Are you eating slop again at work today? Yup, it’s just another Monday. It can’t compare to that fancy steak meal at that “fusion bistro” restaurant you had over the weekend. Did you remember to take a picture? Oooh and you’re struggling to visually remember it.
I can speak for myself and say that once in a while, I do like photographing my food. Perhaps it’s because I have a built in camera on my phone, perhaps it’s the fact that some of my friends have the most opulent posts about where they eat for lunch. However, I can’t claim to always have a knack for giving every meal a closeup. That said, I’ve come up with three reasons why food photography has a home on the Internet.
We’re Show Offs
For some of us, whenever we find out from our friends about a great restaurant that just opened up, it’s imperative to take photos of the food. Why? To show everyone else how lucky we are that we got to try it out before many of our friends and tell it on Twitter or Facebook. Showing off the appetizers and the main course at a trendy restaurant on camera is another way of getting attention on the web—and just making a few just downright jealous and disdainful of you. It makes more sense by the day judging these mouth-watering images.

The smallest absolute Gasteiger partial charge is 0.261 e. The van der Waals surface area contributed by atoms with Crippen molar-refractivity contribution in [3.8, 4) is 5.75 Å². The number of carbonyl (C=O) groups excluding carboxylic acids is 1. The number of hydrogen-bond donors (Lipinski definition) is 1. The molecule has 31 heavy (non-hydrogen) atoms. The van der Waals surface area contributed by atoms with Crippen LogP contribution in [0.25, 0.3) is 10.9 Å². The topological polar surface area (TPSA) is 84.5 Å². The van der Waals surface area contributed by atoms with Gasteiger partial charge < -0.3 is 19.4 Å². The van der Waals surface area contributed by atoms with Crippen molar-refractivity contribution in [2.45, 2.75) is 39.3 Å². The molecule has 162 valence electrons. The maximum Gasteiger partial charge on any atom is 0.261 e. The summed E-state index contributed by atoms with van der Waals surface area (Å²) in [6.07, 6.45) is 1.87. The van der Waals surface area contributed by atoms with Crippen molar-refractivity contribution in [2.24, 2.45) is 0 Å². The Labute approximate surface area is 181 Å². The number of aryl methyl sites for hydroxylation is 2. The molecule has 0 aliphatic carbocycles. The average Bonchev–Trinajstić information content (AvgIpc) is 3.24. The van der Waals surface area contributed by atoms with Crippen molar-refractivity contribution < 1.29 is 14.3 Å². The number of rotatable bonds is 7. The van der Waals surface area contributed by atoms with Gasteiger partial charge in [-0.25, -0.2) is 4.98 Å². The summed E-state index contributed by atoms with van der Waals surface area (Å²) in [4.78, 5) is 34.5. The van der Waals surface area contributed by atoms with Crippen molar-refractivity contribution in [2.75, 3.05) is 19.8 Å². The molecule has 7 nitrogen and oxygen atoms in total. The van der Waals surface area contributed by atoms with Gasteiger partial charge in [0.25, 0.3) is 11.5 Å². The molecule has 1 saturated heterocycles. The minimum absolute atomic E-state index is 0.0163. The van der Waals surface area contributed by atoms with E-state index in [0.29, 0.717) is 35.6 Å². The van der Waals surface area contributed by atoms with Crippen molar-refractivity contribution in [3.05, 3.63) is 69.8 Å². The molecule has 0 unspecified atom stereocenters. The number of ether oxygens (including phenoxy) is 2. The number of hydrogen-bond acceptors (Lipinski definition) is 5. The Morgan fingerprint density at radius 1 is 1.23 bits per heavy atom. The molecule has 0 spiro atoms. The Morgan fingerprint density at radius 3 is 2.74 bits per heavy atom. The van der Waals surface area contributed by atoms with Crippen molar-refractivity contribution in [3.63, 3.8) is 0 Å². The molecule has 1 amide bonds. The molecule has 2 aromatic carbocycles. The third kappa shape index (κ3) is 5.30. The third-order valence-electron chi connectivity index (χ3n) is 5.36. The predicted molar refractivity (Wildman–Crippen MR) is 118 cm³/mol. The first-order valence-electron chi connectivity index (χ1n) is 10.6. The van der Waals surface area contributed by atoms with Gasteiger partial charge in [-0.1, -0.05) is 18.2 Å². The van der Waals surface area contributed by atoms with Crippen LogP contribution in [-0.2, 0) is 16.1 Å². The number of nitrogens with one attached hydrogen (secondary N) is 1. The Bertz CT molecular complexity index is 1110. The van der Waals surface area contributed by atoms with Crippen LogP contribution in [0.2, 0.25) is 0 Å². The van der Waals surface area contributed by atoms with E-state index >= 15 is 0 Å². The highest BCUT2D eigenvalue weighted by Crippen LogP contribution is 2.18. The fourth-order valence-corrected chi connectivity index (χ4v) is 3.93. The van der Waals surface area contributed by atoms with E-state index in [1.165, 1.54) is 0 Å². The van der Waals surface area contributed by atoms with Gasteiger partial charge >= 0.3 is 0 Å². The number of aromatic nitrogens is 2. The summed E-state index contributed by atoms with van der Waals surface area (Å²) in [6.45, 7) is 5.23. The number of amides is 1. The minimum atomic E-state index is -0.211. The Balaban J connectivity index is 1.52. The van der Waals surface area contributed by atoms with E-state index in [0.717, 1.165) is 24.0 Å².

We Want Something To Remember
In the same vein as being a show off, snapping food photos on your camera has made it easier to remember what we had for breakfast this morning. While you may not find a photograph of a bowl of McDonald’s oatmeal, I’m sure that guy who took the photo had good reason. Maybe he wanted to remind himself that they sell it for under two bucks or maybe (and we can all hope) he is reminding himself that he could make a better oatmeal than some multinational super-sized corporation.
Social Media Has Made It Easy
As recently as five years ago, food photography seemed destined only for glossy magazines, fancy websites and that faded, blurry poster at the local Chinese takeout. Now that we have Twitter and Facebook to count as enablers, anyone with a camera phone can shoot images and make people gaze in awe at foods that would otherwise be ignored by snooty food critics and inept restaurant owners with a Kodachrome. Let the flood of Double Double photos begin.